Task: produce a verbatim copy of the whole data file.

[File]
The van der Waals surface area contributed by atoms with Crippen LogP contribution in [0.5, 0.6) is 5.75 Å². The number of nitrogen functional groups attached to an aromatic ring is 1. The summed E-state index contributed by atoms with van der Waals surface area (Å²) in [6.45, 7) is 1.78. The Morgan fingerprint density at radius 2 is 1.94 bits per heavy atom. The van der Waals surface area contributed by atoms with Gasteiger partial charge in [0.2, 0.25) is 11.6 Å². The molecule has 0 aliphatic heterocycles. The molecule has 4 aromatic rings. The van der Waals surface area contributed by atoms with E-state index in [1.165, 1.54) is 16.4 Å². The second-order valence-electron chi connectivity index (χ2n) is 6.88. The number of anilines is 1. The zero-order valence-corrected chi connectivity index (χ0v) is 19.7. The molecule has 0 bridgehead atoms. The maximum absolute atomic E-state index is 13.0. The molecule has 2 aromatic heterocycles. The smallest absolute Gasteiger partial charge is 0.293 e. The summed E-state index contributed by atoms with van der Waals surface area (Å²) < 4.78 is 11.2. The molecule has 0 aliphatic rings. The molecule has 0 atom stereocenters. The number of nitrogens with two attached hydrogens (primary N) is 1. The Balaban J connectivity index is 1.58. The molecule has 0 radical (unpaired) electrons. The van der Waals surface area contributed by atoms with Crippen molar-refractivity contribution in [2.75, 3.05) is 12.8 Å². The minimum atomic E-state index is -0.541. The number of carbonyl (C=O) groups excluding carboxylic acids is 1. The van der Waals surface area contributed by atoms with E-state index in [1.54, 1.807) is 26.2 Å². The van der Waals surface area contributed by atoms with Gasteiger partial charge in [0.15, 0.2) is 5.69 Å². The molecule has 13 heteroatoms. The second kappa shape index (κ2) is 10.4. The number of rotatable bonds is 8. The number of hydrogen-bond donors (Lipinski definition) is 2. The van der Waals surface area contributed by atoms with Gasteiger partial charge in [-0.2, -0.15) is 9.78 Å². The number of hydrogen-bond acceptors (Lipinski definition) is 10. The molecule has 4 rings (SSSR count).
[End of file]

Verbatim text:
The van der Waals surface area contributed by atoms with Crippen LogP contribution in [0.5, 0.6) is 5.75 Å². The number of nitrogen functional groups attached to an aromatic ring is 1. The summed E-state index contributed by atoms with van der Waals surface area (Å²) in [6.45, 7) is 1.78. The Morgan fingerprint density at radius 2 is 1.94 bits per heavy atom. The van der Waals surface area contributed by atoms with Gasteiger partial charge in [0.2, 0.25) is 11.6 Å². The molecule has 0 aliphatic heterocycles. The molecule has 4 aromatic rings. The van der Waals surface area contributed by atoms with E-state index in [1.165, 1.54) is 16.4 Å². The second-order valence-electron chi connectivity index (χ2n) is 6.88. The number of anilines is 1. The zero-order valence-corrected chi connectivity index (χ0v) is 19.7. The molecule has 0 bridgehead atoms. The maximum absolute atomic E-state index is 13.0. The molecule has 2 aromatic heterocycles. The smallest absolute Gasteiger partial charge is 0.293 e. The summed E-state index contributed by atoms with van der Waals surface area (Å²) < 4.78 is 11.2. The molecule has 0 aliphatic rings. The molecule has 0 atom stereocenters. The number of nitrogens with two attached hydrogens (primary N) is 1. The Balaban J connectivity index is 1.58. The molecule has 0 radical (unpaired) electrons. The van der Waals surface area contributed by atoms with Crippen molar-refractivity contribution in [2.75, 3.05) is 12.8 Å². The minimum atomic E-state index is -0.541. The number of carbonyl (C=O) groups excluding carboxylic acids is 1. The van der Waals surface area contributed by atoms with E-state index in [1.54, 1.807) is 26.2 Å². The van der Waals surface area contributed by atoms with Gasteiger partial charge in [0.15, 0.2) is 5.69 Å². The molecule has 13 heteroatoms. The second kappa shape index (κ2) is 10.4. The number of rotatable bonds is 8. The number of hydrogen-bond donors (Lipinski definition) is 2. The van der Waals surface area contributed by atoms with Gasteiger partial charge in [-0.2, -0.15) is 9.78 Å². The number of hydrogen-bond acceptors (Lipinski definition) is 10. The molecule has 4 rings (SSSR count).